9. Yes, but – there’s always a catch and it’s usually not a good one

    10. Go Nancy Reagan and just say no – the ultimate power play to stop innovation

    There are abundant ways to destroy the spirit of innovation in an individual or an organization. This article provides a reminder that it’s not that difficult to find ways to make it happen.

    Shifting To A Design Thinking Culture

    It can be a challenge to communicate what the design thinking process is and the benefits to be gained from implementing or using it in an organization. So imagine an initiative to shift the entire culture of a large industrial corporation to a design thinking mentality. It sounds nearly impossible, right? Well that is exactly what Procter & Gamble accomplished over the last few years. An article in Business Week profiles how P&G “changed it’s game”. If you are comtemplating how design thinking could be used to transform the work and innovation processes in your library, read up on P&G’s Design Thinking Initiative.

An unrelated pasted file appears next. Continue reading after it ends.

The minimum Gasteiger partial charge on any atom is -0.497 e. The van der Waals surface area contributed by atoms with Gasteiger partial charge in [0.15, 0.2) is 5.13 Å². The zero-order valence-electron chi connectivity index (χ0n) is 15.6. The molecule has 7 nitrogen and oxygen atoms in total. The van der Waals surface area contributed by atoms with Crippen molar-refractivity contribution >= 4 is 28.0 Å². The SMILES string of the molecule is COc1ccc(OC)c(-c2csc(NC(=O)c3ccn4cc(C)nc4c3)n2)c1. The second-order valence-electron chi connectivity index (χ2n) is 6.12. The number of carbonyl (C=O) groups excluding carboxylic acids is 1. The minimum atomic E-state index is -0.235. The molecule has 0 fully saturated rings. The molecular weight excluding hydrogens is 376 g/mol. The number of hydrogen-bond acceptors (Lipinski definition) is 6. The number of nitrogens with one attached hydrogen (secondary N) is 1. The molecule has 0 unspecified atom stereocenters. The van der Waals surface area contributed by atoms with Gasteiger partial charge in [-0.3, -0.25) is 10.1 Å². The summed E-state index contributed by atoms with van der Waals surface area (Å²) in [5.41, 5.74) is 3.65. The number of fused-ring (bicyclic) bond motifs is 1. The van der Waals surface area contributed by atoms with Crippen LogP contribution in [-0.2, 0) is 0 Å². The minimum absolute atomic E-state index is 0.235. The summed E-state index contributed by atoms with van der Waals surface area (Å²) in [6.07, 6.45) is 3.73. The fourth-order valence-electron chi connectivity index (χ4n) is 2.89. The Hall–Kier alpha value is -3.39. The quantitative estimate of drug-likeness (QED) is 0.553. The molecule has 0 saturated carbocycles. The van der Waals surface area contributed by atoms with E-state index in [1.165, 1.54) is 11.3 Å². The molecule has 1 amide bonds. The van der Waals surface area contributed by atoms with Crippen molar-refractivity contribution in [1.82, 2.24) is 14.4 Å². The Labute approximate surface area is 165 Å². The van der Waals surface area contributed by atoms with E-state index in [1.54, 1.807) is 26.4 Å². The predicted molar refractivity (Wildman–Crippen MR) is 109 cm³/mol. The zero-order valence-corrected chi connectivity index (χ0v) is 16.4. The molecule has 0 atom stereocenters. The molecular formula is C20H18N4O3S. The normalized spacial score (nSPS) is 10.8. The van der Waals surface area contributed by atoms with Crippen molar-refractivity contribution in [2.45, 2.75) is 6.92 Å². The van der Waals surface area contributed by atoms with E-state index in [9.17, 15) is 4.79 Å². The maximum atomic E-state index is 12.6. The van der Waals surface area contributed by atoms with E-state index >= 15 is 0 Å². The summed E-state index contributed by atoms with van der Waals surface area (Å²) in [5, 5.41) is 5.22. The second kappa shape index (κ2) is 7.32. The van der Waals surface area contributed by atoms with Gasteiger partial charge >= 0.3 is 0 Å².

Now it’s true that P&G applied some considerable resources to this Initiative. For example, they’ve conducted over 40 design thinking workshops using over 100 internal facilitators. They also brought in design thinking gurus like Roger Martin from the Rotman School of Management and David Kelley of IDEO and the founder of Stanford’s D.School to help them develop and prototype their workshops. But there are some things that P&G has learned and developed that could be of help to other less well-resourced organizations – like your library.

    One goal of any transition to a design thinking organization is to teach leaders to use it to reframe their problems. Here is how the change in approach at P&G is described:

    “The analytical process we typically use to do our work—understand the problem and alternatives; develop several ideas; and do a final external check with the customer—gets flipped. Instead, design thinking methods instruct: There’s an opportunity somewhere in this neighborhood; use a broader consumer context to inform the opportunity; brainstorm a large quantity of fresh ideas; and co-create and iterate using low-resolution prototypes with that consumer.”